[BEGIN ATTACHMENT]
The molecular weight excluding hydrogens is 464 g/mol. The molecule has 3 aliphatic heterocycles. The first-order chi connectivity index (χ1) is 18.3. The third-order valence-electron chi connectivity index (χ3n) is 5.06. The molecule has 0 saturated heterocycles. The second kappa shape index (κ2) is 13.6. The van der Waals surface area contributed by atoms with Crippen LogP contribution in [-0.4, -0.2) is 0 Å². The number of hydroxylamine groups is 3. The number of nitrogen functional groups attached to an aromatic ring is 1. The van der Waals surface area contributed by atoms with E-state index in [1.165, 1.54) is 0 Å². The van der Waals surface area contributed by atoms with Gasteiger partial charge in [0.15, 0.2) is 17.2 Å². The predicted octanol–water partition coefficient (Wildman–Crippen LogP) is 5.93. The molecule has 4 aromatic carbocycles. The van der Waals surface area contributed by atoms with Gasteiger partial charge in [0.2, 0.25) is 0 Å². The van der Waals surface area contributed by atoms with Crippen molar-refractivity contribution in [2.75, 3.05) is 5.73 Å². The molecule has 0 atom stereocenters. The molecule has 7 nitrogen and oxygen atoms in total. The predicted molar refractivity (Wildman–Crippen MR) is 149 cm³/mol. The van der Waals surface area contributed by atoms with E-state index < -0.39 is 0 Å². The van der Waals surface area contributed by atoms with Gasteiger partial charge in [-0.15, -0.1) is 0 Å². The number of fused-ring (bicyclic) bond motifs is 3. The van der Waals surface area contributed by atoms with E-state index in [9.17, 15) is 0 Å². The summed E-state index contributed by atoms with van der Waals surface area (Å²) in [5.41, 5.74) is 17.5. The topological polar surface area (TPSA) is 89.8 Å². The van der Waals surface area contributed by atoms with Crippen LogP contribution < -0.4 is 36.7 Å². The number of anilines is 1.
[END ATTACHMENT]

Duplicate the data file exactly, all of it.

The molecular weight excluding hydrogens is 464 g/mol. The molecule has 3 aliphatic heterocycles. The first-order chi connectivity index (χ1) is 18.3. The third-order valence-electron chi connectivity index (χ3n) is 5.06. The molecule has 0 saturated heterocycles. The second kappa shape index (κ2) is 13.6. The van der Waals surface area contributed by atoms with Crippen LogP contribution in [-0.4, -0.2) is 0 Å². The number of hydroxylamine groups is 3. The number of nitrogen functional groups attached to an aromatic ring is 1. The van der Waals surface area contributed by atoms with E-state index in [1.165, 1.54) is 0 Å². The van der Waals surface area contributed by atoms with Gasteiger partial charge in [0.15, 0.2) is 17.2 Å². The predicted octanol–water partition coefficient (Wildman–Crippen LogP) is 5.93. The molecule has 4 aromatic carbocycles. The van der Waals surface area contributed by atoms with Gasteiger partial charge in [0.2, 0.25) is 0 Å². The van der Waals surface area contributed by atoms with Crippen molar-refractivity contribution in [2.75, 3.05) is 5.73 Å². The molecule has 0 atom stereocenters. The molecule has 7 nitrogen and oxygen atoms in total. The predicted molar refractivity (Wildman–Crippen MR) is 149 cm³/mol. The van der Waals surface area contributed by atoms with E-state index < -0.39 is 0 Å². The van der Waals surface area contributed by atoms with Gasteiger partial charge in [-0.15, -0.1) is 0 Å². The number of fused-ring (bicyclic) bond motifs is 3. The van der Waals surface area contributed by atoms with E-state index in [9.17, 15) is 0 Å². The summed E-state index contributed by atoms with van der Waals surface area (Å²) in [5.41, 5.74) is 17.5. The topological polar surface area (TPSA) is 89.8 Å². The van der Waals surface area contributed by atoms with Crippen LogP contribution < -0.4 is 36.7 Å². The number of anilines is 1.